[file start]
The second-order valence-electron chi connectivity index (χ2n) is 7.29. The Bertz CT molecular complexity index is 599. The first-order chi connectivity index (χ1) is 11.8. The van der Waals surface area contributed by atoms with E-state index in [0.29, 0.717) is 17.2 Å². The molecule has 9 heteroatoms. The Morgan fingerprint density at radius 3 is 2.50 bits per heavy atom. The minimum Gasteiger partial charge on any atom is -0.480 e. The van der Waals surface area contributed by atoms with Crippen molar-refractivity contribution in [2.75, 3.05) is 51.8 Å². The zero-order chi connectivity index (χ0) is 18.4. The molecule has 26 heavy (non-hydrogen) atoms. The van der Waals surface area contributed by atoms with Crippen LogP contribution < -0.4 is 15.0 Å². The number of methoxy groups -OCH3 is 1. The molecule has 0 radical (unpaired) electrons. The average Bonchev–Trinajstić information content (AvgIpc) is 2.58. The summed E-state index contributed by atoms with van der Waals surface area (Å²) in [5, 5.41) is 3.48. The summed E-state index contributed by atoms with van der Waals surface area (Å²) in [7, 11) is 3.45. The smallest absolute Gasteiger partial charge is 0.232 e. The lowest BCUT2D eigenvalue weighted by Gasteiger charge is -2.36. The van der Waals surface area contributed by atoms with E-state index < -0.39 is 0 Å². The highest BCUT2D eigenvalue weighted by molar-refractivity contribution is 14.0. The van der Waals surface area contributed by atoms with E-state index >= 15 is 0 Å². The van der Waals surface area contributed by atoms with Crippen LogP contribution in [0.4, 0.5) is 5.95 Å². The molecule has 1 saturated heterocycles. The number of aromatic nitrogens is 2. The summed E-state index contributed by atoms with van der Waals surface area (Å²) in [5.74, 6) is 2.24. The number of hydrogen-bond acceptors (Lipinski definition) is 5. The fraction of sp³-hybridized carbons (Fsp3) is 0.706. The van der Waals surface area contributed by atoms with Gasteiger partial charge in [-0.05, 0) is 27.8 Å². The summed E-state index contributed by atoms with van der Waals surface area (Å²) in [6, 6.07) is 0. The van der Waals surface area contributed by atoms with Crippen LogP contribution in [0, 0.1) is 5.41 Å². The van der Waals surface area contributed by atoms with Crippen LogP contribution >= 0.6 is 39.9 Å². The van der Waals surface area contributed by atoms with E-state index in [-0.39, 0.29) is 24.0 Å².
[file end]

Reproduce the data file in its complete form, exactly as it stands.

The second-order valence-electron chi connectivity index (χ2n) is 7.29. The Bertz CT molecular complexity index is 599. The first-order chi connectivity index (χ1) is 11.8. The van der Waals surface area contributed by atoms with E-state index in [0.29, 0.717) is 17.2 Å². The molecule has 9 heteroatoms. The Morgan fingerprint density at radius 3 is 2.50 bits per heavy atom. The minimum Gasteiger partial charge on any atom is -0.480 e. The van der Waals surface area contributed by atoms with Crippen molar-refractivity contribution in [2.75, 3.05) is 51.8 Å². The zero-order chi connectivity index (χ0) is 18.4. The molecule has 26 heavy (non-hydrogen) atoms. The van der Waals surface area contributed by atoms with Crippen LogP contribution < -0.4 is 15.0 Å². The number of methoxy groups -OCH3 is 1. The molecule has 0 radical (unpaired) electrons. The average Bonchev–Trinajstić information content (AvgIpc) is 2.58. The summed E-state index contributed by atoms with van der Waals surface area (Å²) in [5, 5.41) is 3.48. The summed E-state index contributed by atoms with van der Waals surface area (Å²) in [7, 11) is 3.45. The smallest absolute Gasteiger partial charge is 0.232 e. The lowest BCUT2D eigenvalue weighted by Gasteiger charge is -2.36. The van der Waals surface area contributed by atoms with E-state index < -0.39 is 0 Å². The highest BCUT2D eigenvalue weighted by molar-refractivity contribution is 14.0. The van der Waals surface area contributed by atoms with E-state index >= 15 is 0 Å². The van der Waals surface area contributed by atoms with Crippen LogP contribution in [0.4, 0.5) is 5.95 Å². The molecule has 1 saturated heterocycles. The number of aromatic nitrogens is 2. The summed E-state index contributed by atoms with van der Waals surface area (Å²) in [5.74, 6) is 2.24. The number of hydrogen-bond acceptors (Lipinski definition) is 5. The fraction of sp³-hybridized carbons (Fsp3) is 0.706. The van der Waals surface area contributed by atoms with Gasteiger partial charge in [-0.05, 0) is 27.8 Å². The summed E-state index contributed by atoms with van der Waals surface area (Å²) in [6, 6.07) is 0. The van der Waals surface area contributed by atoms with Crippen LogP contribution in [0, 0.1) is 5.41 Å². The van der Waals surface area contributed by atoms with Crippen LogP contribution >= 0.6 is 39.9 Å². The van der Waals surface area contributed by atoms with E-state index in [-0.39, 0.29) is 24.0 Å².